The COVID-19 pandemic has caused universities worldwide to limit operation, shift traditional classroom learning to internet instruction, and restrict contact through recommended social distancing (WHO 2020a). Such actions have been taken in spite of a possible mental health tsunami (Carson et al. 2020) resulting from factors of social isolation (Holmes et al. 2020), substance misuse (Gritsenko et al. 2020; Zolotov et al. 2020), and other maladaptive coping mechanisms (Bender et al. 2020; Cheng et al. 2020).
The experience of living in the pandemic has heightened interest in personality factors that may serve as a bulwark against fear, stress and other COVID-19 negative impacts. Psychological resilience, understood as the ability to psychologically or emotionally cope with a crisis or quickly return to a pre-crisis state, is increasingly seen as a protective factor (Barzilay et al. 2020; Walsh 2020; Yıldırım and Solmaz 2020). Among university students, harmful pandemic effects on psychological and emotional well-being have been observed (McKay and Asmundson 2020). However, few studies have examined the evolution of such effects and resilience among university students with service responsibilities to high risk clientele (Isralowitz et al. 2020; Zolotov et al. 2020).
This study aims to examine COVID-19 related fear and its association with psycho-emotional conditions including substance use among Israeli and Russian social work students at two peak points or waves of infection. The first study was conducted in May and the second, including examination of student resilience, in October/November, 2020. It is hypothesized that COVID-19 fear, mental health and substance use differ among university social work students from Israel and Russia; and, self-reported resilience positively influences maladaptive behavior conditions regardless of nationality.
Design, Participants, and Procedures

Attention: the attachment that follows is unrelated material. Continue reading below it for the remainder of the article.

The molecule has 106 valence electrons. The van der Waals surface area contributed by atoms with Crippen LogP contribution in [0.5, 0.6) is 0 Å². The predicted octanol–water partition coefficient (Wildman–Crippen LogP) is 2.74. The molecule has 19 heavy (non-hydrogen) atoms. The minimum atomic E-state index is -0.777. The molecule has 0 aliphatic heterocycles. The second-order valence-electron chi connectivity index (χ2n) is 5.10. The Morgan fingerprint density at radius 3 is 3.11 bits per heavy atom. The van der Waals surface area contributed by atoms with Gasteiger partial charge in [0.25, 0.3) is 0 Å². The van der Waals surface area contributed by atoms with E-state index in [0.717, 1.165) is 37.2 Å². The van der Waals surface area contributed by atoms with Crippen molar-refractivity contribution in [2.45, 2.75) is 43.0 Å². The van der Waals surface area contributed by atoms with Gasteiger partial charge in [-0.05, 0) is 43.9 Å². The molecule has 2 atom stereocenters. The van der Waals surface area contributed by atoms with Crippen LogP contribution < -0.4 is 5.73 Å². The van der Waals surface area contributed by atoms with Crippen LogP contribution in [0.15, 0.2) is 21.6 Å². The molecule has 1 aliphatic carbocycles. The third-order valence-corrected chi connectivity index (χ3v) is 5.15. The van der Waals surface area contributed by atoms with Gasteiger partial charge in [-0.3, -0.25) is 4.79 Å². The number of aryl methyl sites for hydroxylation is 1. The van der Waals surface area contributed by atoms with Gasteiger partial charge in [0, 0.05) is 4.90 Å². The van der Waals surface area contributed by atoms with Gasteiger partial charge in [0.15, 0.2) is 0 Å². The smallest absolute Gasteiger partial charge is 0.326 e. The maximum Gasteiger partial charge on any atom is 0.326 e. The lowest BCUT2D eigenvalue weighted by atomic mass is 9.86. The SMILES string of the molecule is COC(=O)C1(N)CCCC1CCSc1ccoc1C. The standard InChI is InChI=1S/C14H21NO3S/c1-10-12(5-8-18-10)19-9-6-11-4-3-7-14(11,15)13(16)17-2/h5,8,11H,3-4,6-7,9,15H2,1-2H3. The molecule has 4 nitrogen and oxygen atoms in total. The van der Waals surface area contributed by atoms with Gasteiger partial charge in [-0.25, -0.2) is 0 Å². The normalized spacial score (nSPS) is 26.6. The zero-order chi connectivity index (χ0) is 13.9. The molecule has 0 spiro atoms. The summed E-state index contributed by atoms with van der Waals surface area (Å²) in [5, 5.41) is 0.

The Qualtrics software platform was used for this online survey. The main data collection instrument was the seven-item Fear of COVID-19 Scale (FCV-19S) (Ahorsu et al. 2020; Bitan et al. 2020; Reznik et al. 2020). The levels of agreement with FCV-19S statements were evaluated by a 5-point Likert scale from 1 (strongly disagree) to 5 (strongly agree). Higher total scores correspond with more COVID-19 fear. Two questions were added to the scale to determine COVID-19 impact on university student studies, social life, and family relations.
Fear levels, based on scale responses close to a normal distribution (skewness = 0.467; kurtosis = −0.120), were divided into three parts of 33% each. This allowed us to report three levels of student COVID-19 fear—low, medium, and high.
A six-item Brief Resilience Scale (BRS) (Smith et al. 2008) was used to determine the level of psychological resilience among Israeli and Russian students. The BRS items assess respondents’ ability to bounce back or recover from stress. The levels of agreement with BRS statements were evaluated by a 5-point Likert scale from 1 (strongly disagree) to 5 (strongly agree) for items 1, 3, and 5, and from 5 (strongly disagree) to 1 (strongly agree) for items 2, 4, and 6. Higher total scores correspond with a higher level of resilience. The distribution of the BRS values was divided into three parts. Scale values corresponding to 25% of the distribution, left side, were interpreted as low resilience, values corresponding to 50% of the central part of the distribution were interpreted as normal resilience, and values corresponding to 25% of the distribution, right side, were interpreted as high resilience (Smith 2020).